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Am J Med. 2013 Aug;126(8):732-8. doi: 10.1016/j.amjmed.2013.02.017. Epub 2013 Jun 18.

A brief, low-cost intervention improves the quality of ambulatory gastroenterology consultation notes.

Author information

1
Center for Innovation in Access and Quality, Department of Medicine, San Francisco General Hospital, University of California San Francisco, San Francisco, CA, USA. justin.sewell@ucsf.edu

Abstract

BACKGROUND:

Effective communication between primary care providers and specialty providers is important to facilitate high-quality specialty care. Few studies have assessed the quality of communication from specialist to primary care providers or implemented interventions to improve quality. We developed a brief, low-cost intervention designed to improve the quality of ambulatory gastroenterology consultation notes written by fellows and nurse practitioners in our urban health care system.

METHODS:

Six physicians (3 specialists and 3 primary care providers) scored pre- and postintervention notes using an objective quality assessment instrument that had excellent inter-rater reliability. They were blinded to note date, author, and pre/postintervention status. The primary outcome was improvement in Composite Quality Score, an objective, comprehensive assessment of quality. Secondary outcomes included improvements in 3 specific domains, and Global Quality Score (a subjective measure of quality).

RESULTS:

Two hundred pre- and 200 postintervention notes written by 6 fellows and 2 nurse practitioners were included. Composite Quality Score improved from 3.74 (of 5) to 4.09 (P <.001 in adjusted analysis). All secondary outcomes improved in adjusted analyses as well. The largest increase was seen in Communication Domain (22% increase). Fellow-written notes had higher scores than nurse practitioner-written notes, but nurse practitioner-written notes improved to a greater degree.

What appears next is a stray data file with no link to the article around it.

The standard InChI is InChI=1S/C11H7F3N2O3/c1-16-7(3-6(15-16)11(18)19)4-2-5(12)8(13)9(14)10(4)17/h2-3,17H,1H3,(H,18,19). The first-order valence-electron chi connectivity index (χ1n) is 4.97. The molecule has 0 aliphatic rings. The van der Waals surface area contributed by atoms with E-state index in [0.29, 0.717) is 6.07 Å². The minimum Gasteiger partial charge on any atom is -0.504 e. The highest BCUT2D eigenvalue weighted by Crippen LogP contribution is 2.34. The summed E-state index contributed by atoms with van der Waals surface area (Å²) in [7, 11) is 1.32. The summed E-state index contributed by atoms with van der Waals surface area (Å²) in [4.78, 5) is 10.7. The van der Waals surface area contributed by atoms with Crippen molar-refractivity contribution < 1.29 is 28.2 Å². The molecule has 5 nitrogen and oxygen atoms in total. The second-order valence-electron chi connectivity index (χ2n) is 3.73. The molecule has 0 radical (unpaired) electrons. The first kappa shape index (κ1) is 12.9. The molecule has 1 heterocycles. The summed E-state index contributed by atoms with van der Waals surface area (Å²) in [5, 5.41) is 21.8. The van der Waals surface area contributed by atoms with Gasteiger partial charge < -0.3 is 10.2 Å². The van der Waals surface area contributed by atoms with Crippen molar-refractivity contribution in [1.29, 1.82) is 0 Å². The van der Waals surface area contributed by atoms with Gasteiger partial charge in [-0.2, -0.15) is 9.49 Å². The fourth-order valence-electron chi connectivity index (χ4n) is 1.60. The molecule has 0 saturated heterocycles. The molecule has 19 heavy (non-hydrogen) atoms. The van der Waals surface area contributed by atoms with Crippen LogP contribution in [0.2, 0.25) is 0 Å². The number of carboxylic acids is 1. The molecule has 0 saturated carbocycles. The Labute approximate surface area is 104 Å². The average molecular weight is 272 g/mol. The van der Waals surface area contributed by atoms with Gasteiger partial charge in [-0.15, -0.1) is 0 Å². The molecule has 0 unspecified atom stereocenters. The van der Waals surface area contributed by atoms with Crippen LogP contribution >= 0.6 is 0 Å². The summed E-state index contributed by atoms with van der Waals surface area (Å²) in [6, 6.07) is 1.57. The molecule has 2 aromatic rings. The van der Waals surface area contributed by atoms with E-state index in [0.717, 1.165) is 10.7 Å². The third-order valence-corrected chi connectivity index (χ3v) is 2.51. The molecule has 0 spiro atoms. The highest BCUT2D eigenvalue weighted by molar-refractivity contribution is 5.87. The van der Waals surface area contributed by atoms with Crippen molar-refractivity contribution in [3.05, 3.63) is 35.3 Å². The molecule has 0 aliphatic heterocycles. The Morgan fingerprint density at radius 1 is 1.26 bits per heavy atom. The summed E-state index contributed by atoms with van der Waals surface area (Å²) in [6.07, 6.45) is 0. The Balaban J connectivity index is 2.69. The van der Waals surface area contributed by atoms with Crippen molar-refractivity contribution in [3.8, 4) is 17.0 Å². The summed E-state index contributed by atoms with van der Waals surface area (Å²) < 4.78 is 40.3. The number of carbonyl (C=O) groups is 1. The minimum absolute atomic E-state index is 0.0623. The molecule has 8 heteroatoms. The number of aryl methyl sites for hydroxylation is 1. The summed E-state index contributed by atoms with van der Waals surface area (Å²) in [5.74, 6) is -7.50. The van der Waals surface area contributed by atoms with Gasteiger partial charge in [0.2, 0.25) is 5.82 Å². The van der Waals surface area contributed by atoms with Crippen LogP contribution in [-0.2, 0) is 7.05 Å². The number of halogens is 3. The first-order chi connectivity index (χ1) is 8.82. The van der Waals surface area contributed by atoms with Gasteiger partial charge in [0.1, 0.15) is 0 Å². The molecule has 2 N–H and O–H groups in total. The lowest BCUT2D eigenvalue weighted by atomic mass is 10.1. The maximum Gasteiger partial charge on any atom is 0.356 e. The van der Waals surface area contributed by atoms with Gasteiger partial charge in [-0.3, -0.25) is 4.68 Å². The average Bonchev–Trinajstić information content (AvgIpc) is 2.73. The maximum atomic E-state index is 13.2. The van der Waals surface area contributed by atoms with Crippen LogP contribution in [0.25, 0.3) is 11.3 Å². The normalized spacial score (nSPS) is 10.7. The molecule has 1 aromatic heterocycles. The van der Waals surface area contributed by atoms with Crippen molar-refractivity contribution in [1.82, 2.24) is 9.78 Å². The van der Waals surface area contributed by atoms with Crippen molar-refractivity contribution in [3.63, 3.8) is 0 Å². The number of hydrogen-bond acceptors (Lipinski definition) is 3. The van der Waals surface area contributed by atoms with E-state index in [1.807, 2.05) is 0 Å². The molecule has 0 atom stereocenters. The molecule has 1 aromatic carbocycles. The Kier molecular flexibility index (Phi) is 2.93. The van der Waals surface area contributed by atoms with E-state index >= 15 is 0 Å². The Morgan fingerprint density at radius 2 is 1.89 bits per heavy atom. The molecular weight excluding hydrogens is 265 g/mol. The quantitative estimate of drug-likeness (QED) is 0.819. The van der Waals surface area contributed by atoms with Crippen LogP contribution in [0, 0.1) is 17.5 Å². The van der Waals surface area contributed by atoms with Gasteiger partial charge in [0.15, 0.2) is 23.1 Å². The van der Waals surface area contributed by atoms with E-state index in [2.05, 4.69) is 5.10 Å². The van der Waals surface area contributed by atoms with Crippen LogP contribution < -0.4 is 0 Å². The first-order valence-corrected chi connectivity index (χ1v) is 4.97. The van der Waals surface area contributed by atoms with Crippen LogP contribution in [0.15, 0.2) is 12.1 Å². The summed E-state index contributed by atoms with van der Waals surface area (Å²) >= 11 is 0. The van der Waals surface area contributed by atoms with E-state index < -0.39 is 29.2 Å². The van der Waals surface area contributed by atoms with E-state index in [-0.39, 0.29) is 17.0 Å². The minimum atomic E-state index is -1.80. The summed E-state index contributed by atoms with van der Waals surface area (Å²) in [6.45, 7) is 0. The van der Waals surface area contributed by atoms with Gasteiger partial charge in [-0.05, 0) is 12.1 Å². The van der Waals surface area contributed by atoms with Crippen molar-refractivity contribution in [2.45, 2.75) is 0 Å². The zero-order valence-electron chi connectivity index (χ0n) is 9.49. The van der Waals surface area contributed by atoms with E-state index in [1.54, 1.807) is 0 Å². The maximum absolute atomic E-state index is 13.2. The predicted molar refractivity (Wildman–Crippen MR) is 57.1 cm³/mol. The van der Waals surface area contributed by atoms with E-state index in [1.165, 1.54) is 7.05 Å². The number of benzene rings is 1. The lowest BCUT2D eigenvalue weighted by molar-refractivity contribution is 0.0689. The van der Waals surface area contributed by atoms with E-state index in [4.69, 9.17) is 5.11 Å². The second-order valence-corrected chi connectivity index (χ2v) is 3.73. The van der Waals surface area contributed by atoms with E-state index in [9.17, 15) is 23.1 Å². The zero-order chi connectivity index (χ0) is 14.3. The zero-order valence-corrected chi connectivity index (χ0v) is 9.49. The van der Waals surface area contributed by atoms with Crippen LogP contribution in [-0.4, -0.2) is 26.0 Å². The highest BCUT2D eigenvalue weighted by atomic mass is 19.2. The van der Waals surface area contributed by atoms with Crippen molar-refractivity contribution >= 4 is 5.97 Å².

CONCLUSION:

A brief, low-cost intervention significantly improved the quality of ambulatory gastroenterology consultation notes written by fellows and nurse practitioners. Communication between primary care providers and specialists is an important area for further study.

KEYWORDS:

Communication; Consultation and referral; Gastroenterology; Midlevel providers; Primary care; Quality; Specialty care

PMID:
23791206
PMCID:
PMC3730533
DOI:
10.1016/j.amjmed.2013.02.017
[Indexed for MEDLINE]
Free PMC Article
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